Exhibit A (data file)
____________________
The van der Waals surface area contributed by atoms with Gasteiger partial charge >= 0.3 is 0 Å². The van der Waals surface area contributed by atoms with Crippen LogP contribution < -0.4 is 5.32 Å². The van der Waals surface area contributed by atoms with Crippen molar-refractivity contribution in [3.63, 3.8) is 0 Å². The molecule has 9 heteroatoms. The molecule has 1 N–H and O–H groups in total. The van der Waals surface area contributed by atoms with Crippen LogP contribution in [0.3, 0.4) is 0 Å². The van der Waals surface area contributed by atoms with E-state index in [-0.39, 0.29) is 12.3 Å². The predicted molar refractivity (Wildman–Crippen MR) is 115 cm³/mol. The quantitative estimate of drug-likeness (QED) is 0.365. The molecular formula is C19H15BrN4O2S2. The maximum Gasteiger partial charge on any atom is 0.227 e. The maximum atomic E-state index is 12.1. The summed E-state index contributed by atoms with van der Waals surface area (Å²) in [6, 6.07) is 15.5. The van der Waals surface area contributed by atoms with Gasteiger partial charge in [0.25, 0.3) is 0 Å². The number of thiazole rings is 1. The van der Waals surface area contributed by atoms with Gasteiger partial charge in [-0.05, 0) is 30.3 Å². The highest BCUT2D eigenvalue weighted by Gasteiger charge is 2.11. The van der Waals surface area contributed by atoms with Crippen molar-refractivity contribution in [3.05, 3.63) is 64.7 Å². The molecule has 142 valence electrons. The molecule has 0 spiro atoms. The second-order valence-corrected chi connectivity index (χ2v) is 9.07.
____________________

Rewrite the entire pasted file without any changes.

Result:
The van der Waals surface area contributed by atoms with Gasteiger partial charge >= 0.3 is 0 Å². The van der Waals surface area contributed by atoms with Crippen LogP contribution < -0.4 is 5.32 Å². The van der Waals surface area contributed by atoms with Crippen molar-refractivity contribution in [3.63, 3.8) is 0 Å². The molecule has 9 heteroatoms. The molecule has 1 N–H and O–H groups in total. The van der Waals surface area contributed by atoms with Crippen LogP contribution in [0.3, 0.4) is 0 Å². The van der Waals surface area contributed by atoms with E-state index in [-0.39, 0.29) is 12.3 Å². The predicted molar refractivity (Wildman–Crippen MR) is 115 cm³/mol. The quantitative estimate of drug-likeness (QED) is 0.365. The molecular formula is C19H15BrN4O2S2. The maximum Gasteiger partial charge on any atom is 0.227 e. The maximum atomic E-state index is 12.1. The summed E-state index contributed by atoms with van der Waals surface area (Å²) in [6, 6.07) is 15.5. The van der Waals surface area contributed by atoms with Gasteiger partial charge in [0.25, 0.3) is 0 Å². The number of thiazole rings is 1. The van der Waals surface area contributed by atoms with Gasteiger partial charge in [-0.05, 0) is 30.3 Å². The highest BCUT2D eigenvalue weighted by Gasteiger charge is 2.11. The van der Waals surface area contributed by atoms with Crippen molar-refractivity contribution in [3.05, 3.63) is 64.7 Å². The molecule has 142 valence electrons. The molecule has 0 spiro atoms. The second-order valence-corrected chi connectivity index (χ2v) is 9.07.